With 25 percent of its manufacturing capabilities in Canada, Chrysler would be hardest hit in the event of a strike by the Canadian Auto Workers union.
An article in the Windsor Star outlining the upcoming negotiations between The Big Three and the CAW describes how Chrysler is most vulnerable to a potential strike by the CAW. Tony Faria, professor emeritus of business at the University of Windsor told the paper
The Chrysler minivans are built solely at the Windsor plant, meaning a strike would cripple one of Chrysler’s core products in both the U.S. and Canada. Faria also noted that
“Ford, however, wouldn’t have much to lose since it’s producing low-selling vehicles, such as the Edge and Flex, and GM could shift at least overflow production of its hot-selling Chevy Equinox to its plant in Spring Hill, Tenn.”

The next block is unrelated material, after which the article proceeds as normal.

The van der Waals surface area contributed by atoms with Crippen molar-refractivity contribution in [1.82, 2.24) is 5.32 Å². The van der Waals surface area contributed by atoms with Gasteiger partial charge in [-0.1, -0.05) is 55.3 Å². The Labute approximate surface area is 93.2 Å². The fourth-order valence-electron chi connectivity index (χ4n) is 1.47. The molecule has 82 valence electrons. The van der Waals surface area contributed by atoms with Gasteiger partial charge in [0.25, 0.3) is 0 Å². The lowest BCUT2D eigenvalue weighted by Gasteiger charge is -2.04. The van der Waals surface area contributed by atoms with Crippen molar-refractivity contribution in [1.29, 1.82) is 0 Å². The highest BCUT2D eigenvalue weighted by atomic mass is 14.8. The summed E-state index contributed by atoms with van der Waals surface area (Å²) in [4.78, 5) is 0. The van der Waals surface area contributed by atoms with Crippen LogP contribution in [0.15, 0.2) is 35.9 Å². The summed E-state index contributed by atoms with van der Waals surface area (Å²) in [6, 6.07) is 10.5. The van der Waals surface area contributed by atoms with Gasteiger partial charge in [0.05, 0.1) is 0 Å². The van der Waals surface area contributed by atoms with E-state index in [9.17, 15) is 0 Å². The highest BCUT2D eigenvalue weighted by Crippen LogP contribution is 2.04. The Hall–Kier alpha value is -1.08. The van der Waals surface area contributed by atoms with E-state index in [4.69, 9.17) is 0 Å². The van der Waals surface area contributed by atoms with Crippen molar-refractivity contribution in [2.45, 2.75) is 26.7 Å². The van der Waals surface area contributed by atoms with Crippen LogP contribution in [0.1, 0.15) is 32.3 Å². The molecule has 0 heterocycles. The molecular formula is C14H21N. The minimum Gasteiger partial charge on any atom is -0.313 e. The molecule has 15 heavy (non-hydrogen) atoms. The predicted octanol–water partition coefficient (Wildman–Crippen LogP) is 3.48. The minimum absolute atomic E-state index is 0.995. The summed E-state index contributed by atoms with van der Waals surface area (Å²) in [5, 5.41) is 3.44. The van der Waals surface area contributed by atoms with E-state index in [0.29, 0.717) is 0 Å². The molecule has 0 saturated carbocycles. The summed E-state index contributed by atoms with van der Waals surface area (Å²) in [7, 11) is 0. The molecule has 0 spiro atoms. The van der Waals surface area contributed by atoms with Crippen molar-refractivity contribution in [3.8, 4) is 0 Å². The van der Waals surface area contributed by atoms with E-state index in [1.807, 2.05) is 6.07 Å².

Of course, this is all assuming there even is a strike. The whole thing could be averted if negotiations between the automakers and the CAW goes well – which is up for debate. The automakers are pushing hard to bring labor costs down to U.S. levels, while the union is looking for wage increases and a cost-of-living-adjustment. Chrysler’s Sergio Marchionne has suggested alternatives, including profit sharing and other lump-sum deals in lieu of wage increases.
Observers, including Faria, feel that Chrysler will most likely be targeted first for negotiations (since the first deal reached with an automaker generally sets the tone for the other agreements), but GM may also emerge as a contender, since the CAW is looking to secure product guarantees for their Oshawa plant. GM CEO Dan Akerson recently claimed that Canada was the most expensive place in the world to build cars.